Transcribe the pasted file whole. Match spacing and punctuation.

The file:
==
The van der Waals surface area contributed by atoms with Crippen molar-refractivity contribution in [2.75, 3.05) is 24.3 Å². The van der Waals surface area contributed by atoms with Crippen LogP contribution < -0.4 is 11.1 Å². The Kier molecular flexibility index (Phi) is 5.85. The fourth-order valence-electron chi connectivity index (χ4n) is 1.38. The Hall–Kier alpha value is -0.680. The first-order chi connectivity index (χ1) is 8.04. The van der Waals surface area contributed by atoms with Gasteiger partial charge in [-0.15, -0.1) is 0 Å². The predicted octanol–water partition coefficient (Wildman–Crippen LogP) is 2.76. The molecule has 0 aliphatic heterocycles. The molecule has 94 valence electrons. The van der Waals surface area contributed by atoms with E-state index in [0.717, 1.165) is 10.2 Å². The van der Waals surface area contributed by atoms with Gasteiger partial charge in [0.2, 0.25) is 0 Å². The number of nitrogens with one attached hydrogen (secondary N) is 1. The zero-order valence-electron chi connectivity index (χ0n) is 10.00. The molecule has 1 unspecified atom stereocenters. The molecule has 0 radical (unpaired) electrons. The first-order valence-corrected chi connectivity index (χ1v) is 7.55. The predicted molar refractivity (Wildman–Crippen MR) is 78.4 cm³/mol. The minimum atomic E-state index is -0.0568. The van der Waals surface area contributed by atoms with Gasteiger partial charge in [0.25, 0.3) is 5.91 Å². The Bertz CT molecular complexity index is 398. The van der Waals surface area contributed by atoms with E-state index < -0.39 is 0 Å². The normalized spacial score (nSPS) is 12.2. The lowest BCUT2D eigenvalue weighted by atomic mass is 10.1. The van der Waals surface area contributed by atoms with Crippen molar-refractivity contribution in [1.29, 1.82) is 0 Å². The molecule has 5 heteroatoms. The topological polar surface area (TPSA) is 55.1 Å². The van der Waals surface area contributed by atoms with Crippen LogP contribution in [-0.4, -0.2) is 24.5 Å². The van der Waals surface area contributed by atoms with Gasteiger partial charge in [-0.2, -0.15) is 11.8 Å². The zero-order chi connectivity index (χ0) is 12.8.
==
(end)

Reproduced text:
The van der Waals surface area contributed by atoms with Crippen molar-refractivity contribution in [2.75, 3.05) is 24.3 Å². The van der Waals surface area contributed by atoms with Crippen LogP contribution < -0.4 is 11.1 Å². The Kier molecular flexibility index (Phi) is 5.85. The fourth-order valence-electron chi connectivity index (χ4n) is 1.38. The Hall–Kier alpha value is -0.680. The first-order chi connectivity index (χ1) is 8.04. The van der Waals surface area contributed by atoms with Gasteiger partial charge in [-0.15, -0.1) is 0 Å². The predicted octanol–water partition coefficient (Wildman–Crippen LogP) is 2.76. The molecule has 0 aliphatic heterocycles. The molecule has 94 valence electrons. The van der Waals surface area contributed by atoms with E-state index in [0.717, 1.165) is 10.2 Å². The van der Waals surface area contributed by atoms with Gasteiger partial charge in [0.2, 0.25) is 0 Å². The number of nitrogens with one attached hydrogen (secondary N) is 1. The zero-order valence-electron chi connectivity index (χ0n) is 10.00. The molecule has 1 unspecified atom stereocenters. The molecule has 0 radical (unpaired) electrons. The first-order valence-corrected chi connectivity index (χ1v) is 7.55. The predicted molar refractivity (Wildman–Crippen MR) is 78.4 cm³/mol. The minimum atomic E-state index is -0.0568. The van der Waals surface area contributed by atoms with Gasteiger partial charge in [0.25, 0.3) is 5.91 Å². The Bertz CT molecular complexity index is 398. The van der Waals surface area contributed by atoms with E-state index < -0.39 is 0 Å². The normalized spacial score (nSPS) is 12.2. The lowest BCUT2D eigenvalue weighted by atomic mass is 10.1. The van der Waals surface area contributed by atoms with Crippen molar-refractivity contribution in [1.29, 1.82) is 0 Å². The molecule has 5 heteroatoms. The topological polar surface area (TPSA) is 55.1 Å². The van der Waals surface area contributed by atoms with Crippen LogP contribution in [-0.4, -0.2) is 24.5 Å². The van der Waals surface area contributed by atoms with Gasteiger partial charge in [-0.2, -0.15) is 11.8 Å². The zero-order chi connectivity index (χ0) is 12.8.